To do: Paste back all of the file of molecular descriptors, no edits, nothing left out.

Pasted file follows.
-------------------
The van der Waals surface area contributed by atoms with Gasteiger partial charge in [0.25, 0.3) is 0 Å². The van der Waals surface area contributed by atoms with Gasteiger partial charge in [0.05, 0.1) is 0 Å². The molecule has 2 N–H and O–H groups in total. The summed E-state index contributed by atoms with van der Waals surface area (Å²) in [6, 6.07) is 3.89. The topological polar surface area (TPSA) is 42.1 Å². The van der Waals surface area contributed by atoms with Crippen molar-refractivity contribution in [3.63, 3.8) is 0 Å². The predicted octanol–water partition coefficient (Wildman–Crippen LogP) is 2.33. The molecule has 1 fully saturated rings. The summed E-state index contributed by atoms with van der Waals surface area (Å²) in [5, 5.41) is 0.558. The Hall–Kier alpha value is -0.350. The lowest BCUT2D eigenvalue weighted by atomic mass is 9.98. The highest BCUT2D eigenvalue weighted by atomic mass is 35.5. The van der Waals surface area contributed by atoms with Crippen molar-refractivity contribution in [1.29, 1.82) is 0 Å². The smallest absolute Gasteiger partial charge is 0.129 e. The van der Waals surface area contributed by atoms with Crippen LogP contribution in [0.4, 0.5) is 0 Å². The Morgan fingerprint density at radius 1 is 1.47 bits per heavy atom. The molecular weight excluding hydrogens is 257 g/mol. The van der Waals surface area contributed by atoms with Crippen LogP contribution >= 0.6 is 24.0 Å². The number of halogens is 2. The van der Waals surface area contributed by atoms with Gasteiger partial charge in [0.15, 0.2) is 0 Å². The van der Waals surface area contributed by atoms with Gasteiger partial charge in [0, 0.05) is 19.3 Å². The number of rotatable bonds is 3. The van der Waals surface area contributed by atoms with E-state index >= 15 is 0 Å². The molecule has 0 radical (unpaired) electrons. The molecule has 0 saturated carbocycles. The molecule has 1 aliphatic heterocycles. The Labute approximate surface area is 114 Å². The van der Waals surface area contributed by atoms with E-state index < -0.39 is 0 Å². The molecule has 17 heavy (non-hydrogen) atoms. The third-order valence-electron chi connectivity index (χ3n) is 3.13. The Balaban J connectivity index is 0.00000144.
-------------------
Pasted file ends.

The van der Waals surface area contributed by atoms with Gasteiger partial charge in [0.25, 0.3) is 0 Å². The van der Waals surface area contributed by atoms with Gasteiger partial charge in [0.05, 0.1) is 0 Å². The molecule has 2 N–H and O–H groups in total. The summed E-state index contributed by atoms with van der Waals surface area (Å²) in [6, 6.07) is 3.89. The topological polar surface area (TPSA) is 42.1 Å². The van der Waals surface area contributed by atoms with Crippen molar-refractivity contribution in [3.63, 3.8) is 0 Å². The predicted octanol–water partition coefficient (Wildman–Crippen LogP) is 2.33. The molecule has 1 fully saturated rings. The summed E-state index contributed by atoms with van der Waals surface area (Å²) in [5, 5.41) is 0.558. The Hall–Kier alpha value is -0.350. The lowest BCUT2D eigenvalue weighted by atomic mass is 9.98. The highest BCUT2D eigenvalue weighted by atomic mass is 35.5. The van der Waals surface area contributed by atoms with Crippen molar-refractivity contribution in [1.29, 1.82) is 0 Å². The smallest absolute Gasteiger partial charge is 0.129 e. The van der Waals surface area contributed by atoms with Crippen LogP contribution in [0.4, 0.5) is 0 Å². The Morgan fingerprint density at radius 1 is 1.47 bits per heavy atom. The molecular weight excluding hydrogens is 257 g/mol. The van der Waals surface area contributed by atoms with Crippen LogP contribution >= 0.6 is 24.0 Å². The number of halogens is 2. The van der Waals surface area contributed by atoms with Gasteiger partial charge in [0.15, 0.2) is 0 Å². The van der Waals surface area contributed by atoms with Gasteiger partial charge in [0, 0.05) is 19.3 Å². The number of rotatable bonds is 3. The van der Waals surface area contributed by atoms with E-state index >= 15 is 0 Å². The molecule has 0 radical (unpaired) electrons. The molecule has 0 saturated carbocycles. The molecule has 1 aliphatic heterocycles. The Labute approximate surface area is 114 Å². The van der Waals surface area contributed by atoms with E-state index < -0.39 is 0 Å². The molecule has 17 heavy (non-hydrogen) atoms. The third-order valence-electron chi connectivity index (χ3n) is 3.13. The Balaban J connectivity index is 0.00000144.